Probably the most popular type of filter. Although easy to both install and maintain, these filters require frequent cleaning and pad/sponge replacement. This is, however, a fairly easy task. Remember, these units hold the aquarium away from the wall 3-5 inches. For better water quality, opt for multiple box filters instead of bells and whistles. If one filter goes down, there is a backup. Never change both pads in a double padded filter or both filters in a dual box filter setup at the same time when cleaning. Alternating the media replacement preserves important bacteria. Some filters have room for additional bio media which should be used. Some have aeration features - moving surface water also aerates but remember, heavily loaded systems benefit from a decoratively placed airstone.
Prefilters, like the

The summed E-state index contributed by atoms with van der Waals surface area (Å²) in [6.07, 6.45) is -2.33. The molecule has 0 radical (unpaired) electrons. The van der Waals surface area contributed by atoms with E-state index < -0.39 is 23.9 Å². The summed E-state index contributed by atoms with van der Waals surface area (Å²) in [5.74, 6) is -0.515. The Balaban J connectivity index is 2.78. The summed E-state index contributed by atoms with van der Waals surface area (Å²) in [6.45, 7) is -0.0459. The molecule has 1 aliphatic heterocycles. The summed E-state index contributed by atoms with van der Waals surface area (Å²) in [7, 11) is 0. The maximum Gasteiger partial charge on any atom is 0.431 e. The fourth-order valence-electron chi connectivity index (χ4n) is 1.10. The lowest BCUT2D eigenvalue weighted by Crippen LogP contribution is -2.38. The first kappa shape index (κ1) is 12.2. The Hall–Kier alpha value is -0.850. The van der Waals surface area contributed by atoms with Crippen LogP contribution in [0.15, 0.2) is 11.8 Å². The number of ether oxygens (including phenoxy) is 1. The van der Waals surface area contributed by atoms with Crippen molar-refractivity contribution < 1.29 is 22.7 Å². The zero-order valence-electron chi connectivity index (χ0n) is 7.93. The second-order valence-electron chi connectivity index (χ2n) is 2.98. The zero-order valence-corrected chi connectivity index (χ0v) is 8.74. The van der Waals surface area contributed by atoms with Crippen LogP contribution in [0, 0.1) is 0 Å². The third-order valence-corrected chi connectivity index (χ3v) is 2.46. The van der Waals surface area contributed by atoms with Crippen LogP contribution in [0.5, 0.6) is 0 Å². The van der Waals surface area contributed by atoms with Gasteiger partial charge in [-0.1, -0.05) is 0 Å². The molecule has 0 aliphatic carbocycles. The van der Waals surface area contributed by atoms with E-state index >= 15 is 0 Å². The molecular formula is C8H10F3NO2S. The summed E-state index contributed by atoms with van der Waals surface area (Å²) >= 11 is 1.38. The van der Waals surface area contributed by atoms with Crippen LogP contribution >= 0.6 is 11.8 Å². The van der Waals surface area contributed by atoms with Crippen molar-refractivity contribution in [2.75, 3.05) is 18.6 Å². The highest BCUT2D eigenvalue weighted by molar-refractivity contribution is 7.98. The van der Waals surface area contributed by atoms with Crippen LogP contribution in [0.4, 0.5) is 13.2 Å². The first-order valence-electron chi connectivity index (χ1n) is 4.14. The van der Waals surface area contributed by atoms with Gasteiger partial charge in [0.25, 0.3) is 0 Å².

AquaLife Prefilter, fit most models and increase biological and mechanical while preventing small fish and invertebrates from being injured. Rinse these filters at the first sign of reduced flow.

Rating
Chemical Filtration
Mechanical Filtration
Biological Filtration
Ease of cleaning
Economical to use
Packing Life
Aeration
Ease of setup



• Internal Filters View All
Many filters fall into this category. They include internal sponge, powered internal, and internal box or canister filters - air powered and motor powered. Breeders love them. They are easy, low cost, low hassle filters. They all aerate and biologically filter. The old fashioned, floss-filled internal air driven box or canister filter is great for breeding tanks, small tanks or for quarantine tanks. Internal filters can be packed with a range of filter media for biological, chemical or mechanical filtration depending on the application. Because they operate by forced air, they both aerate and filter the water. If a larger tank is having problems, add an internal filter filled with high quality carbon and floss. The disadvantages of filters in this class is size - they are simply too small to handle much fish load, must be hidden and take up space in the aquarium.

Rating
Chemical Filtration
Mechanical Filtration
Biological Filtration
Ease of cleaning
Economical to use
Packing Life
Aeration
Ease of setup



• Pleat Filter